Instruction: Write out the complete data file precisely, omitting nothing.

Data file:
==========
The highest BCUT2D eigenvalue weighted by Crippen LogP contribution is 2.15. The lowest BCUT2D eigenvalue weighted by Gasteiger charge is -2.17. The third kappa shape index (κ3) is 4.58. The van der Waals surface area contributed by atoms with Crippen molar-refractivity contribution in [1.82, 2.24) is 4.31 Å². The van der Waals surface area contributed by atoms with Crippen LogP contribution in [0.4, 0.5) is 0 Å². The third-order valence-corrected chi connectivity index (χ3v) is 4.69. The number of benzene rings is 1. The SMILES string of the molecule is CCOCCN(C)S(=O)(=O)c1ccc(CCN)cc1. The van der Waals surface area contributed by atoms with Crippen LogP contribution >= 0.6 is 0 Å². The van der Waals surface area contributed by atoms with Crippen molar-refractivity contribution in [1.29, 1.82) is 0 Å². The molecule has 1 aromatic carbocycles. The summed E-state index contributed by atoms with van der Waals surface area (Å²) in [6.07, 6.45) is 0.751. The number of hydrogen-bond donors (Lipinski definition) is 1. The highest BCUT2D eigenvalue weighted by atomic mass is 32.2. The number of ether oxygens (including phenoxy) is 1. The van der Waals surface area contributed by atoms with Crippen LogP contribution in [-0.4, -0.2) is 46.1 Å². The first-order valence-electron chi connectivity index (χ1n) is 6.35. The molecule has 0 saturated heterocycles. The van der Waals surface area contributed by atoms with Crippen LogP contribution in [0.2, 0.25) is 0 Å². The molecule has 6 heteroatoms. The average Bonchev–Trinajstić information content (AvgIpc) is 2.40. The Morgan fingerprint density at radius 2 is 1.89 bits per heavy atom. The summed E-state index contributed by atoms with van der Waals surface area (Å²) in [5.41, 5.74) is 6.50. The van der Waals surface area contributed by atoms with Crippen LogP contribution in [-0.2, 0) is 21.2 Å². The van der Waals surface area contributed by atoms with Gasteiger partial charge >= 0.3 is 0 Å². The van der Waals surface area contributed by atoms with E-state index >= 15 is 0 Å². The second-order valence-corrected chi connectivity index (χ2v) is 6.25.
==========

The highest BCUT2D eigenvalue weighted by Crippen LogP contribution is 2.15. The lowest BCUT2D eigenvalue weighted by Gasteiger charge is -2.17. The third kappa shape index (κ3) is 4.58. The van der Waals surface area contributed by atoms with Crippen molar-refractivity contribution in [1.82, 2.24) is 4.31 Å². The van der Waals surface area contributed by atoms with Crippen LogP contribution in [0.4, 0.5) is 0 Å². The third-order valence-corrected chi connectivity index (χ3v) is 4.69. The number of benzene rings is 1. The SMILES string of the molecule is CCOCCN(C)S(=O)(=O)c1ccc(CCN)cc1. The van der Waals surface area contributed by atoms with Crippen LogP contribution >= 0.6 is 0 Å². The van der Waals surface area contributed by atoms with Crippen molar-refractivity contribution in [1.29, 1.82) is 0 Å². The molecule has 1 aromatic carbocycles. The summed E-state index contributed by atoms with van der Waals surface area (Å²) in [6.07, 6.45) is 0.751. The number of hydrogen-bond donors (Lipinski definition) is 1. The highest BCUT2D eigenvalue weighted by atomic mass is 32.2. The number of ether oxygens (including phenoxy) is 1. The van der Waals surface area contributed by atoms with Crippen LogP contribution in [-0.4, -0.2) is 46.1 Å². The first-order valence-electron chi connectivity index (χ1n) is 6.35. The molecule has 0 saturated heterocycles. The van der Waals surface area contributed by atoms with Crippen LogP contribution in [0.2, 0.25) is 0 Å². The molecule has 6 heteroatoms. The average Bonchev–Trinajstić information content (AvgIpc) is 2.40. The Morgan fingerprint density at radius 2 is 1.89 bits per heavy atom. The summed E-state index contributed by atoms with van der Waals surface area (Å²) in [5.41, 5.74) is 6.50. The van der Waals surface area contributed by atoms with Crippen LogP contribution in [-0.2, 0) is 21.2 Å². The van der Waals surface area contributed by atoms with Gasteiger partial charge >= 0.3 is 0 Å². The van der Waals surface area contributed by atoms with E-state index >= 15 is 0 Å². The second-order valence-corrected chi connectivity index (χ2v) is 6.25.